“I think folks are exhausted and understand that we’re at a make or break moment, and that if this ship doesn’t change course, we aren’t going to see what we thought we would see,” she said.
Some licensees have found locations on their own only to be outbid by the state or told it was too close to a location the agency was already interested in, the licensees said. Those who rely on the state’s help are offered spaces with high rents and renovation costs with few details or no room for negotiation.
One licensee said he found a place to rent for $9,000 a month, but the property owner changed his mind after the Dormitory Authority offered him $14,000 monthly to join its landlord pool instead. Another said he was charged $125,000 for a security system that normally costs $12,000. And several licensees said contractors were quoting renovation costs from $800,000 to $1.6 million for work that could be done for less than $300,000. The licensees spoke on condition of anonymity because they feared retaliation from regulators.
The licensees said the costs make profit nearly impossible for dispensary owners, who already do not have access to traditional financing and cannot deduct most business expenses from their taxes because selling cannabis remains a federal crime. They also face high state taxes and operating costs that make it difficult to compete with the illicit market.
Attempts to raise concerns with the Dormitory Authority and the fund managers have gone unanswered, the licensees said, prompting them to write last month’s letter.
Carson Grant, 45, who owns a retail packaging and shipping business in Queens and who signed the letter, received one of the first dispensary licenses in November as part of a cohort that one official said was the “top class” of applicants.
Six months later, he said, officials have yet to answer his most basic questions — “How much is this going to cost me? Where is my loan agreement?” — and he was beginning to fear that licensees have been set up to fail.
“I’m just not being treated like a business person who makes business decisions, which to me could lead to my failure, my family’s failure,” he said. “So, honestly, this whole scenario has been traumatic for all of us.”
“I have tears sometimes,” he added. “I can’t sleep. There’s no clear direction. There’s no full transparency.”
At a recent regulatory meeting, the president of the Dormitory Authority, Reuben McDaniel III, defended his agency’s handling of the program. He said some licensees had negotiated worse deals than the state for the same properties.
Contractors’ quotes seem high because they include things like cash machines and furniture that are not typically part of construction costs, he said. But all of the estimates have come down, one by as much as $400,000. He added that the loans do not require dispensary owners to put up collateral, which frees them to finance other parts of the business, like inventory.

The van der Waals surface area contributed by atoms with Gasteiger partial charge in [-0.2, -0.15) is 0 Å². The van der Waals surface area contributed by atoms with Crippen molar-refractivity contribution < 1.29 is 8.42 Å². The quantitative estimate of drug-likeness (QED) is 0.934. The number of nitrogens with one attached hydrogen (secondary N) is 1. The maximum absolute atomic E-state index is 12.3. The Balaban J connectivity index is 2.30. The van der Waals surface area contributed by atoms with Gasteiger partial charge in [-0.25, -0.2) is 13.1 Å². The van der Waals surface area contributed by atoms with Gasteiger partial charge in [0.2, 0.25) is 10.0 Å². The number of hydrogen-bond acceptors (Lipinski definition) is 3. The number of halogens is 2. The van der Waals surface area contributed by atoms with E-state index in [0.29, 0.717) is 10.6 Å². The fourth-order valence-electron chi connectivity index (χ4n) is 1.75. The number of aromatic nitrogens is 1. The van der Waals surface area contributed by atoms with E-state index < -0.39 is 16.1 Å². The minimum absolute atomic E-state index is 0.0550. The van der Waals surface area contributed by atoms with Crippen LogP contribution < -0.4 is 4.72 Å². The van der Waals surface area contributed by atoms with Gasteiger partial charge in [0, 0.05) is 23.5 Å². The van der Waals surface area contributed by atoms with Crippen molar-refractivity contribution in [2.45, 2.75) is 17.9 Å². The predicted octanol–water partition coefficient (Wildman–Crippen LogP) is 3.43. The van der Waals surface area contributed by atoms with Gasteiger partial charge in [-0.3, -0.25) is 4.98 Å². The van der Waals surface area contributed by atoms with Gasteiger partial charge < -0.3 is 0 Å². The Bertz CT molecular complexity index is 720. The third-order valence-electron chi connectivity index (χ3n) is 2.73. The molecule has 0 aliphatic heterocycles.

In Albany, Ms. Hochul signed a bill last Thursday that would allow farmers and processors to continue delivering to dispensaries, avoiding an imminent interruption in the supply chain. But it remains unclear if other measures, like a bill that would provide loans to struggling farmers, will pass with less than a week left in the session.
Reginald Fluellen, the senior consultant for the Cannabis Social Equity Coalition, a group representing Black and brown people harmed by the enforcement of antidrug policies, said that it was up to Ms. Hochul to salvage the rollout.
“The governor needs to step in and use her influence to get course-correction, or replace them in order to correct what’s going on here,” he said.
Officials from the Office of Cannabis Management said in a recent meeting with growers that they hoped to soon be able to allow farmers and retailers to start selling weed at farmers’ markets and events like concerts.
For Katherine Miller, a farmer in Sharon Springs, west of Albany, time is of the essence.
She was one of 250 hemp farmers who grew the state’s first legal cannabis crop last year, and she had planned to use the proceeds of the harvest to finance a second season. But at a Cannabis Control Board meeting earlier this month, she was among several farmers who described how having nowhere to sell their cannabis crop had turned what was supposed to be a lifeline, into a liability.
Ms. Miller, 50, recently planted a second round of seeds. But she said she fears losing the farm she has owned for 13 years, that is also her home.
“Planting again is like my final Hail Mary,” she said. “It’s like trying to believe this will come together, and that it will end up being profitable and worth it.”